The UK Space Agency is providing £2 million in funding for research on refuelling a mission that aims to remove space junk. Space junk refers to any human-made debris left in the Earth’s orbit, with experts estimating that there are millions of pieces of debris larger than one centimetre and hundreds of thousands that are larger than ten centimetres. These objects pose a constant threat to operational satellites due to their high-speed orbits.
The funding is specifically targeted towards projects that can extend the lifespan of satellites, which would help address the growing problem of debris in Earth’s orbit. The aim is to conduct feasibility studies that demonstrate the capability to refuel a UK national debris removal mission while also exploring opportunities for refuelling commercial satellites.
George Freeman MP, the Minister of State at the Department for Science, Innovation, and Technology, highlighted the urgency of taking action against the increasing danger posed by space debris. He emphasized that millions of pieces of space debris and thousands of redundant satellites threaten the satellite economy that supports vital sectors such as telecommunications, navigation, air traffic control, and climate science.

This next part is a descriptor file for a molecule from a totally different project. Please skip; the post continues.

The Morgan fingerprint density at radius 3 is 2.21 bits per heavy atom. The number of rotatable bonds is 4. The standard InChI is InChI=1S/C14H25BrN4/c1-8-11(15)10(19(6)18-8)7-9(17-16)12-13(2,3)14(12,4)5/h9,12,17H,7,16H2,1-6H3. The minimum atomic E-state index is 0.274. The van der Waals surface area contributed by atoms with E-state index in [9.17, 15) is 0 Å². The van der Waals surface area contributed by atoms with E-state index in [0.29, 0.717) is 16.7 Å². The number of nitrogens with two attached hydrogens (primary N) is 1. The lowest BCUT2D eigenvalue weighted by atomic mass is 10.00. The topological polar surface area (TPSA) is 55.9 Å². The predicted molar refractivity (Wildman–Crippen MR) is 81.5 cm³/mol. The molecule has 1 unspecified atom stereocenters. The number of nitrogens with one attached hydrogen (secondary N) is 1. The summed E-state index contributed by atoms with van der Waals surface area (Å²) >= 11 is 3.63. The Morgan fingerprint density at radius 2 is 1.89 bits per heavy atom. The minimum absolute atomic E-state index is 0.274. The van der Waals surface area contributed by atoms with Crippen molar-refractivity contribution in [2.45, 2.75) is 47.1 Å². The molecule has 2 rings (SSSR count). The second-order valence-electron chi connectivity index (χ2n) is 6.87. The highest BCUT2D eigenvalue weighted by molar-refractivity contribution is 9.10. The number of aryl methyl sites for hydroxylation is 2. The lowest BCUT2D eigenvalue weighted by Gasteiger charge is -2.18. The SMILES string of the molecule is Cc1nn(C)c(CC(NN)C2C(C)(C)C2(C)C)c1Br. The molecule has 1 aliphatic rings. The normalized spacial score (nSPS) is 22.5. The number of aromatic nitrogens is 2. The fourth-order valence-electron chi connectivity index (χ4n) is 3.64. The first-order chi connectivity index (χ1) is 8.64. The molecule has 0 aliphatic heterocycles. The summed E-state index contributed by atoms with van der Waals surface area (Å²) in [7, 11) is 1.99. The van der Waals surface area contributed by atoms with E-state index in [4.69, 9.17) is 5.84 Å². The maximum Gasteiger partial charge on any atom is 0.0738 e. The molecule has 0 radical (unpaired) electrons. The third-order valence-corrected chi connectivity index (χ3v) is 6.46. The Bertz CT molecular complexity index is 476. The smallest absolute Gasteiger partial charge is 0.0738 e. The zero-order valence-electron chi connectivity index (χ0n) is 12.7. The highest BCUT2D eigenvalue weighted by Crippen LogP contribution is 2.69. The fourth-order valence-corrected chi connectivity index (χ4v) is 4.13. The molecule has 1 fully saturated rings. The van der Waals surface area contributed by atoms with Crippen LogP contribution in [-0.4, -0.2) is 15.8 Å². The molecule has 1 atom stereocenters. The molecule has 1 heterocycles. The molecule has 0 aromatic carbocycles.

The £2 million program by the UK Space Agency aims to develop methods for refuelling inactive satellites in space. Companies like Astroscale and ClearSpace are working on in-flight refuelling, maintenance, and satellite servicing, which are integral to minimizing space debris, enhancing space resilience, and promoting a thriving space service economy.
The refuellable removal mission is scheduled to launch in 2026. The UK Space Agency is seeking support from UK organizations to assist with the mission and further capability development. Richard Lowe, co-chair of the UK Space In-Orbit Service & Manufacture (IOSM) working group, highlighted the importance of in-orbit refuelling as a technology that can extend the life of satellites, enable the development of more advanced infrastructure in space, and help reduce in-orbit debris. This investment is considered a step towards providing space services that offer even greater value in a sustainable manner.